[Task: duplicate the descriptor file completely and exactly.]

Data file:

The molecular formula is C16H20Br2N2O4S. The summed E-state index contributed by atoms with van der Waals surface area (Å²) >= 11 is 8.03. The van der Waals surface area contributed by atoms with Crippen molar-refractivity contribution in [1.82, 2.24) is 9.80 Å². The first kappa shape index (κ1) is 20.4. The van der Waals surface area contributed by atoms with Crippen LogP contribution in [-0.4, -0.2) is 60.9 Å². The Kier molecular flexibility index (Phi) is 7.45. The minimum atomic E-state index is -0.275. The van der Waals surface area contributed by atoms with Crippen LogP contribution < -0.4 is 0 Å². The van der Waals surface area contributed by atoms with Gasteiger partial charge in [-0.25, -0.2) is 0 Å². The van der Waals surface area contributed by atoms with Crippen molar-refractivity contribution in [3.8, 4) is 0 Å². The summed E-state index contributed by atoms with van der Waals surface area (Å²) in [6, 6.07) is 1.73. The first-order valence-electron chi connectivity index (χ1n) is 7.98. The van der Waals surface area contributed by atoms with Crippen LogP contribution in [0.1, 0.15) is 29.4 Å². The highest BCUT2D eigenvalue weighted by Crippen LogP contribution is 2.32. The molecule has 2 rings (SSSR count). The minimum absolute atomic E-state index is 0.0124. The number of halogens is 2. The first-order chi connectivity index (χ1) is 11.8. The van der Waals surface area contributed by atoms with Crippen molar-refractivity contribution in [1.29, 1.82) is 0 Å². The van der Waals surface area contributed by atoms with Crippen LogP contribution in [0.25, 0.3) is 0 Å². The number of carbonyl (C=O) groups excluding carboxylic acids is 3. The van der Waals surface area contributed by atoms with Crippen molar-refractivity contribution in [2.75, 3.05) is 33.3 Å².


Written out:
The molecular formula is C16H20Br2N2O4S. The summed E-state index contributed by atoms with van der Waals surface area (Å²) >= 11 is 8.03. The van der Waals surface area contributed by atoms with Crippen molar-refractivity contribution in [1.82, 2.24) is 9.80 Å². The first kappa shape index (κ1) is 20.4. The van der Waals surface area contributed by atoms with Crippen LogP contribution in [-0.4, -0.2) is 60.9 Å². The Kier molecular flexibility index (Phi) is 7.45. The minimum atomic E-state index is -0.275. The van der Waals surface area contributed by atoms with Crippen LogP contribution < -0.4 is 0 Å². The van der Waals surface area contributed by atoms with Gasteiger partial charge in [-0.25, -0.2) is 0 Å². The van der Waals surface area contributed by atoms with Crippen molar-refractivity contribution in [3.8, 4) is 0 Å². The summed E-state index contributed by atoms with van der Waals surface area (Å²) in [6, 6.07) is 1.73. The first-order valence-electron chi connectivity index (χ1n) is 7.98. The van der Waals surface area contributed by atoms with Crippen LogP contribution in [0.1, 0.15) is 29.4 Å². The highest BCUT2D eigenvalue weighted by Crippen LogP contribution is 2.32. The molecule has 2 rings (SSSR count). The minimum absolute atomic E-state index is 0.0124. The number of halogens is 2. The first-order chi connectivity index (χ1) is 11.8. The van der Waals surface area contributed by atoms with Crippen molar-refractivity contribution in [1.29, 1.82) is 0 Å². The van der Waals surface area contributed by atoms with Crippen LogP contribution in [0.25, 0.3) is 0 Å². The number of carbonyl (C=O) groups excluding carboxylic acids is 3. The van der Waals surface area contributed by atoms with Crippen molar-refractivity contribution in [2.75, 3.05) is 33.3 Å².